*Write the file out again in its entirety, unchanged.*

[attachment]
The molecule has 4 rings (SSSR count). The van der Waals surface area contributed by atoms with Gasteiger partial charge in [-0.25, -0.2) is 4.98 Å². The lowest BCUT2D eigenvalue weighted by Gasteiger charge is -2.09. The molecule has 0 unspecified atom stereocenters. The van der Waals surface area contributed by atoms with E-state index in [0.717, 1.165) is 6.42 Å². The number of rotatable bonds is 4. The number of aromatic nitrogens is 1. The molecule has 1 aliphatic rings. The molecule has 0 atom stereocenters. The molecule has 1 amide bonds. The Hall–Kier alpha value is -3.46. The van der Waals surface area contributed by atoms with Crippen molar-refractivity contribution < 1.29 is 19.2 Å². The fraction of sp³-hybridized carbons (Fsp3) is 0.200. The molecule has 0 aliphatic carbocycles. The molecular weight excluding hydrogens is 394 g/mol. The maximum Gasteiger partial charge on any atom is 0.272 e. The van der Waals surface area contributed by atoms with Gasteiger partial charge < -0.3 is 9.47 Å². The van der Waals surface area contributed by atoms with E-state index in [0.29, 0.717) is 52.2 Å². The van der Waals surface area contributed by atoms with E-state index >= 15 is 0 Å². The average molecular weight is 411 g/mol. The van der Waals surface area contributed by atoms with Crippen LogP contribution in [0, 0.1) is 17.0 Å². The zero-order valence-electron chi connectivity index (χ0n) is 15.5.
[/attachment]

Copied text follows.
The molecule has 4 rings (SSSR count). The van der Waals surface area contributed by atoms with Gasteiger partial charge in [-0.25, -0.2) is 4.98 Å². The lowest BCUT2D eigenvalue weighted by Gasteiger charge is -2.09. The molecule has 0 unspecified atom stereocenters. The van der Waals surface area contributed by atoms with E-state index in [0.717, 1.165) is 6.42 Å². The number of rotatable bonds is 4. The number of aromatic nitrogens is 1. The molecule has 1 aliphatic rings. The molecule has 0 atom stereocenters. The molecule has 1 amide bonds. The Hall–Kier alpha value is -3.46. The van der Waals surface area contributed by atoms with Crippen molar-refractivity contribution < 1.29 is 19.2 Å². The fraction of sp³-hybridized carbons (Fsp3) is 0.200. The molecule has 0 aliphatic carbocycles. The molecular weight excluding hydrogens is 394 g/mol. The maximum Gasteiger partial charge on any atom is 0.272 e. The van der Waals surface area contributed by atoms with Gasteiger partial charge < -0.3 is 9.47 Å². The van der Waals surface area contributed by atoms with E-state index in [0.29, 0.717) is 52.2 Å². The van der Waals surface area contributed by atoms with E-state index >= 15 is 0 Å². The average molecular weight is 411 g/mol. The van der Waals surface area contributed by atoms with Crippen LogP contribution in [0, 0.1) is 17.0 Å². The zero-order valence-electron chi connectivity index (χ0n) is 15.5.